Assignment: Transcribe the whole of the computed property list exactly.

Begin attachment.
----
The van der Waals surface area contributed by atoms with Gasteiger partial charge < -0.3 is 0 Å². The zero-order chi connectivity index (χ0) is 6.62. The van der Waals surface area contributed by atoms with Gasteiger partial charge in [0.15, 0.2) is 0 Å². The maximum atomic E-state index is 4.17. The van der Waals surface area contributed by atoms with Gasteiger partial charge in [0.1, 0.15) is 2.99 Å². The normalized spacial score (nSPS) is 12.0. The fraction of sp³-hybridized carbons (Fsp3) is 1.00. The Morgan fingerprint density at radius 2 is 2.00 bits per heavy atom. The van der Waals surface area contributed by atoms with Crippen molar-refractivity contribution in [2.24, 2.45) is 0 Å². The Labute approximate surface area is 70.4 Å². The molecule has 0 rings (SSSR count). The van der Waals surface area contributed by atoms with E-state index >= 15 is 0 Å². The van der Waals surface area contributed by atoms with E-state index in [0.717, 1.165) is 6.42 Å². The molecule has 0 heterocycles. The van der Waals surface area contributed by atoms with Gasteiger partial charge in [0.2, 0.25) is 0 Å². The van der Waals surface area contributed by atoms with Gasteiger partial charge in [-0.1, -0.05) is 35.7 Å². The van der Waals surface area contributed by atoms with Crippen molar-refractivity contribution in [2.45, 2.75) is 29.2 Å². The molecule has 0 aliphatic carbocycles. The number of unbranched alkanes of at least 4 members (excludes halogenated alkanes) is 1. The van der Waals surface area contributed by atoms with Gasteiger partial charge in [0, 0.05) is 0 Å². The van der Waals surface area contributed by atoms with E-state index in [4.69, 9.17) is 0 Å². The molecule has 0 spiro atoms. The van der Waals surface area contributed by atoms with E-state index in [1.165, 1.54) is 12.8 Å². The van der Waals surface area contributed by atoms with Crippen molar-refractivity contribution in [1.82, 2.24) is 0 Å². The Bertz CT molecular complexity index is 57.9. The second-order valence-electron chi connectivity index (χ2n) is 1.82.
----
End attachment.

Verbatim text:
The van der Waals surface area contributed by atoms with Gasteiger partial charge < -0.3 is 0 Å². The zero-order chi connectivity index (χ0) is 6.62. The van der Waals surface area contributed by atoms with Gasteiger partial charge in [0.15, 0.2) is 0 Å². The maximum atomic E-state index is 4.17. The van der Waals surface area contributed by atoms with Gasteiger partial charge in [0.1, 0.15) is 2.99 Å². The normalized spacial score (nSPS) is 12.0. The fraction of sp³-hybridized carbons (Fsp3) is 1.00. The Morgan fingerprint density at radius 2 is 2.00 bits per heavy atom. The van der Waals surface area contributed by atoms with Crippen molar-refractivity contribution in [2.24, 2.45) is 0 Å². The Labute approximate surface area is 70.4 Å². The molecule has 0 rings (SSSR count). The van der Waals surface area contributed by atoms with E-state index >= 15 is 0 Å². The van der Waals surface area contributed by atoms with E-state index in [0.717, 1.165) is 6.42 Å². The molecule has 0 heterocycles. The van der Waals surface area contributed by atoms with Gasteiger partial charge in [0.2, 0.25) is 0 Å². The van der Waals surface area contributed by atoms with Gasteiger partial charge in [-0.1, -0.05) is 35.7 Å². The van der Waals surface area contributed by atoms with Crippen molar-refractivity contribution in [2.45, 2.75) is 29.2 Å². The molecule has 0 aliphatic carbocycles. The number of unbranched alkanes of at least 4 members (excludes halogenated alkanes) is 1. The van der Waals surface area contributed by atoms with Gasteiger partial charge in [0, 0.05) is 0 Å². The van der Waals surface area contributed by atoms with E-state index in [4.69, 9.17) is 0 Å². The molecule has 0 spiro atoms. The van der Waals surface area contributed by atoms with E-state index in [1.165, 1.54) is 12.8 Å². The van der Waals surface area contributed by atoms with Crippen molar-refractivity contribution in [1.82, 2.24) is 0 Å². The Bertz CT molecular complexity index is 57.9. The second-order valence-electron chi connectivity index (χ2n) is 1.82.